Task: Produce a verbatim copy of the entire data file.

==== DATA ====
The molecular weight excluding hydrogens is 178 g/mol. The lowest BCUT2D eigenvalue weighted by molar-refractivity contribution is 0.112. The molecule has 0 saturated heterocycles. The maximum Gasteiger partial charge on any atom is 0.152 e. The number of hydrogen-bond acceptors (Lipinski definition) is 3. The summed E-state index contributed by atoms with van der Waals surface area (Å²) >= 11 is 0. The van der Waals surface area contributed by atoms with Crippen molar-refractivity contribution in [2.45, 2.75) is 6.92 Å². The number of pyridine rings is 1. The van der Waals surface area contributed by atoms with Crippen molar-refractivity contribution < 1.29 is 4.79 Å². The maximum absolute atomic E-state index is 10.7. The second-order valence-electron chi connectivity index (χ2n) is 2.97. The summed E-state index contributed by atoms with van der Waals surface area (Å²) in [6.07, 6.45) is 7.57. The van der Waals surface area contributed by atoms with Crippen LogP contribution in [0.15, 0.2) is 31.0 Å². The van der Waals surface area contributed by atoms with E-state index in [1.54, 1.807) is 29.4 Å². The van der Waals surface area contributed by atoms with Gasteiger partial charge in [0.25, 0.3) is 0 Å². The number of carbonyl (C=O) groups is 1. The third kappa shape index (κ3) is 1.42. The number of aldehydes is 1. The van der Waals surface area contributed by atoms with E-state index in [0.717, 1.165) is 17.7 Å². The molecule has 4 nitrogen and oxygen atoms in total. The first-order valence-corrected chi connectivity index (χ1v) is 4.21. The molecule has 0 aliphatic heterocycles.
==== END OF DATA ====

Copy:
The molecular weight excluding hydrogens is 178 g/mol. The lowest BCUT2D eigenvalue weighted by molar-refractivity contribution is 0.112. The molecule has 0 saturated heterocycles. The maximum Gasteiger partial charge on any atom is 0.152 e. The number of hydrogen-bond acceptors (Lipinski definition) is 3. The summed E-state index contributed by atoms with van der Waals surface area (Å²) >= 11 is 0. The van der Waals surface area contributed by atoms with Crippen molar-refractivity contribution in [2.45, 2.75) is 6.92 Å². The number of pyridine rings is 1. The van der Waals surface area contributed by atoms with Crippen molar-refractivity contribution < 1.29 is 4.79 Å². The maximum absolute atomic E-state index is 10.7. The second-order valence-electron chi connectivity index (χ2n) is 2.97. The summed E-state index contributed by atoms with van der Waals surface area (Å²) in [6.07, 6.45) is 7.57. The van der Waals surface area contributed by atoms with Crippen LogP contribution in [0.15, 0.2) is 31.0 Å². The van der Waals surface area contributed by atoms with E-state index in [1.54, 1.807) is 29.4 Å². The van der Waals surface area contributed by atoms with Gasteiger partial charge in [0.25, 0.3) is 0 Å². The number of carbonyl (C=O) groups is 1. The third kappa shape index (κ3) is 1.42. The number of aldehydes is 1. The van der Waals surface area contributed by atoms with E-state index in [0.717, 1.165) is 17.7 Å². The molecule has 4 nitrogen and oxygen atoms in total. The first-order valence-corrected chi connectivity index (χ1v) is 4.21. The molecule has 0 aliphatic heterocycles.